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A little background: I am starting a few new colonies this year, and ordered some 8 frame equipment, including several 8 frame slatted racks to go on top of my bottom boards. Then, I read Michael Bush's site and decided to go with a top entrance. I modified my bottom boards so that the bees can't get in them and am planning to use a shim to lift the cover a little so they get in. This will work nicely with the top mounted pollen trap I plan to use, as the bees should (theoretically) get used to it quicker.

My question is what to do with the slatted racks? I'm thinking I can put them on top of the hive, upside down, and they might work the same as they do on the bottom. Will this work? If not, are there any other thoughts on what to do with them?

Thanks,

--Logan
 

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You could probably install slatted racks as you describe, but I use my slatted racks above my screened bottom boards (which are not entrances for bees but just for air), below my brood supers, this gives the bees additional space to cluster and helps them maintain brood temperature to the very bottom edge of the bottom frames of the brood supers. I also use vertical slatted racks on the inside walls of my brood supers, but not my honey supers.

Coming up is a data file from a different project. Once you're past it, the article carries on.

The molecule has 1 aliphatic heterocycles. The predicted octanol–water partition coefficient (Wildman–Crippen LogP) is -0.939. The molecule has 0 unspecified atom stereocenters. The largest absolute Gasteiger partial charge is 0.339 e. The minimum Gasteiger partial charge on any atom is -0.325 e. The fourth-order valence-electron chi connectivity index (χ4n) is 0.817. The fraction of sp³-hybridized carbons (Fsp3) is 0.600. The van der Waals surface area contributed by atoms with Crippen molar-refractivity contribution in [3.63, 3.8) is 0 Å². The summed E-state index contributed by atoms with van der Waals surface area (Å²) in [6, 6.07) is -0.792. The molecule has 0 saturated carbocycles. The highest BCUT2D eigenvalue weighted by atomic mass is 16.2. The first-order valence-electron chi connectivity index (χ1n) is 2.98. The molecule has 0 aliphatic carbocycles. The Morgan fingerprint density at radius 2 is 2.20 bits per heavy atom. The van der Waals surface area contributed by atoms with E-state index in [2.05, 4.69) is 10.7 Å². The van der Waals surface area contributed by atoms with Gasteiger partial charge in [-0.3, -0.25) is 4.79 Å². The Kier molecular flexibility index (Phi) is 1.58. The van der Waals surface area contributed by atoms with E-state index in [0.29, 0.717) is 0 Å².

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Just a quick question-
I 'think' slatted racks are put on with their inner 'space' created facing down, correct? In other words, when properly placed, the slats themselves will be towards the top of the rack, with the larger space underneath them. Is this right? At least that's how i did it last year.
 

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Omie, I'm not exactly sure what you are describing about the orientation of slatted racks. I've never even seen any, in person, that I hadn't built myself. I've designed and built them in many different configurations and even built some out of PVC tubing. I've built others with slats from side-to-side, some with slats end-to-end, some with wide slats, some with narrow slats, and some with wide slats where the wide slats are oriented with the widest part vertical, and others with multiple combinations of slat orientation.
 
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